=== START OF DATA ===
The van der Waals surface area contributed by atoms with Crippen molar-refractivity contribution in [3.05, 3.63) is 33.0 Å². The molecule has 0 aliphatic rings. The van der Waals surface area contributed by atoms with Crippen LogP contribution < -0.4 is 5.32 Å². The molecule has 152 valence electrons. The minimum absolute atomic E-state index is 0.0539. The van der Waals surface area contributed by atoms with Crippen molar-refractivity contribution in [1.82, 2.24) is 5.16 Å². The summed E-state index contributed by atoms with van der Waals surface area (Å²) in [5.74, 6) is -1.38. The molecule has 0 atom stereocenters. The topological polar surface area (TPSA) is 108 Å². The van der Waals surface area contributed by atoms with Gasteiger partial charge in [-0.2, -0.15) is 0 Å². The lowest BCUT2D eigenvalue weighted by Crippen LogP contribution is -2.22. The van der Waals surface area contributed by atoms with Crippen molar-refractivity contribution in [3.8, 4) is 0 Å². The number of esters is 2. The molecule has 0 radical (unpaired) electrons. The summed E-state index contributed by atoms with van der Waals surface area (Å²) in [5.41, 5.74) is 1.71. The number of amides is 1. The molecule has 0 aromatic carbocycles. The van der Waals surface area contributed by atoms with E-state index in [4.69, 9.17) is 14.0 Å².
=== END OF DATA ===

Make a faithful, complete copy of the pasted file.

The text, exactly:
The van der Waals surface area contributed by atoms with Crippen molar-refractivity contribution in [3.05, 3.63) is 33.0 Å². The molecule has 0 aliphatic rings. The van der Waals surface area contributed by atoms with Crippen LogP contribution < -0.4 is 5.32 Å². The molecule has 152 valence electrons. The minimum absolute atomic E-state index is 0.0539. The van der Waals surface area contributed by atoms with Crippen molar-refractivity contribution in [1.82, 2.24) is 5.16 Å². The summed E-state index contributed by atoms with van der Waals surface area (Å²) in [5.74, 6) is -1.38. The molecule has 0 atom stereocenters. The topological polar surface area (TPSA) is 108 Å². The van der Waals surface area contributed by atoms with Gasteiger partial charge in [-0.2, -0.15) is 0 Å². The lowest BCUT2D eigenvalue weighted by Crippen LogP contribution is -2.22. The van der Waals surface area contributed by atoms with Crippen molar-refractivity contribution in [3.8, 4) is 0 Å². The number of esters is 2. The molecule has 0 radical (unpaired) electrons. The summed E-state index contributed by atoms with van der Waals surface area (Å²) in [5.41, 5.74) is 1.71. The number of amides is 1. The molecule has 0 aromatic carbocycles. The van der Waals surface area contributed by atoms with E-state index in [4.69, 9.17) is 14.0 Å².